Always a broom leaned against a wall,
meals never on time, if they come at all.
Days without dates through which she moves
empty and stubborn, slightly confused.
Ironing hung dejectedly over a chair,
gestures that come from who-knows-where.
Old letters unanswered, piled together,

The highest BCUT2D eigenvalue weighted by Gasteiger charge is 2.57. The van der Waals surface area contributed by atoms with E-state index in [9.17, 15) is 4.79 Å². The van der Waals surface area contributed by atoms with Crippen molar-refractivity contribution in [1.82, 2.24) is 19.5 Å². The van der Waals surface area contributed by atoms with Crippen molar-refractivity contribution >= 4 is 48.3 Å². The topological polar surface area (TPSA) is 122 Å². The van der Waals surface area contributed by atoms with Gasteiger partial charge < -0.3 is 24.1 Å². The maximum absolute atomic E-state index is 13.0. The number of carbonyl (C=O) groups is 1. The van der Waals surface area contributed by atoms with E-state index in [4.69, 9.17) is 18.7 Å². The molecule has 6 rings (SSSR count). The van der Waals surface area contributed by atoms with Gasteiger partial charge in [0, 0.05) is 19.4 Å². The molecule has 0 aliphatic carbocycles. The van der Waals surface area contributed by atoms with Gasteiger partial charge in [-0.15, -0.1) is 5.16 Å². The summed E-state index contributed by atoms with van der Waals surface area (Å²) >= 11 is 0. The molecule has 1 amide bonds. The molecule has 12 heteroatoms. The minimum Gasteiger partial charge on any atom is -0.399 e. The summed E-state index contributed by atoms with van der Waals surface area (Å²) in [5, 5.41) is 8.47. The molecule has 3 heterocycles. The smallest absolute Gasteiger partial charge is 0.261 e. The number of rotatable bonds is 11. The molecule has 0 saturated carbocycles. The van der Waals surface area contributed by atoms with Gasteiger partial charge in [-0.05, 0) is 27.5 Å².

papers and pills stuffed deep in a drawer.
Thankful to be part of your heart’s great whole
yet devoted to the limits of her own small skull.
O orderly biped, take heed,
leave her alone—let her read.
— “Poet as Housewife,” Elisabeth Eybers, translated from the Afrikaans by Jacquelyn Pope